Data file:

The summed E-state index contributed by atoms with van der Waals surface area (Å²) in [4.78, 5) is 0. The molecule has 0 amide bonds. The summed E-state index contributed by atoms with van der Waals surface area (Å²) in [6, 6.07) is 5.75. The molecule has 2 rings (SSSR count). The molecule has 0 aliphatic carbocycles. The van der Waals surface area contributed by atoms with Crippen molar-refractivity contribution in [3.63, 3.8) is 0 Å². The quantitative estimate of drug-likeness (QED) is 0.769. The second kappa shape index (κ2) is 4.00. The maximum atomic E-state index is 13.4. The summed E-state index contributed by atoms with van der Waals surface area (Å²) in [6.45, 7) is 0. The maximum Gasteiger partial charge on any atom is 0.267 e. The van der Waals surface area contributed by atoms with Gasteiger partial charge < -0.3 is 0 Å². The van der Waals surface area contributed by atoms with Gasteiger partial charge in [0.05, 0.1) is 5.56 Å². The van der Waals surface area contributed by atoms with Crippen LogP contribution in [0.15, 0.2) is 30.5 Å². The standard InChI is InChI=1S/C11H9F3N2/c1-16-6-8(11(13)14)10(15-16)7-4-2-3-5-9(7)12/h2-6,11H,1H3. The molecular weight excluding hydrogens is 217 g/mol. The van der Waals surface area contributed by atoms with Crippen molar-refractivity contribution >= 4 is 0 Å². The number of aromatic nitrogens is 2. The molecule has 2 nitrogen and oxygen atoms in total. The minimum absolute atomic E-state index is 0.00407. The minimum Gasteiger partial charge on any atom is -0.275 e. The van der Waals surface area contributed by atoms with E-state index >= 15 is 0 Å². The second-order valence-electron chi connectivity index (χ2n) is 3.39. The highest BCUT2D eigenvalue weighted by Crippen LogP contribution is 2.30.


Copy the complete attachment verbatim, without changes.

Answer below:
The summed E-state index contributed by atoms with van der Waals surface area (Å²) in [4.78, 5) is 0. The molecule has 0 amide bonds. The summed E-state index contributed by atoms with van der Waals surface area (Å²) in [6, 6.07) is 5.75. The molecule has 2 rings (SSSR count). The molecule has 0 aliphatic carbocycles. The van der Waals surface area contributed by atoms with Crippen molar-refractivity contribution in [3.63, 3.8) is 0 Å². The quantitative estimate of drug-likeness (QED) is 0.769. The second kappa shape index (κ2) is 4.00. The maximum atomic E-state index is 13.4. The summed E-state index contributed by atoms with van der Waals surface area (Å²) in [6.45, 7) is 0. The maximum Gasteiger partial charge on any atom is 0.267 e. The van der Waals surface area contributed by atoms with Gasteiger partial charge < -0.3 is 0 Å². The van der Waals surface area contributed by atoms with Gasteiger partial charge in [0.05, 0.1) is 5.56 Å². The van der Waals surface area contributed by atoms with Crippen LogP contribution in [0.15, 0.2) is 30.5 Å². The standard InChI is InChI=1S/C11H9F3N2/c1-16-6-8(11(13)14)10(15-16)7-4-2-3-5-9(7)12/h2-6,11H,1H3. The molecular weight excluding hydrogens is 217 g/mol. The van der Waals surface area contributed by atoms with Crippen molar-refractivity contribution >= 4 is 0 Å². The number of aromatic nitrogens is 2. The molecule has 2 nitrogen and oxygen atoms in total. The minimum absolute atomic E-state index is 0.00407. The minimum Gasteiger partial charge on any atom is -0.275 e. The van der Waals surface area contributed by atoms with E-state index >= 15 is 0 Å². The second-order valence-electron chi connectivity index (χ2n) is 3.39. The highest BCUT2D eigenvalue weighted by Crippen LogP contribution is 2.30.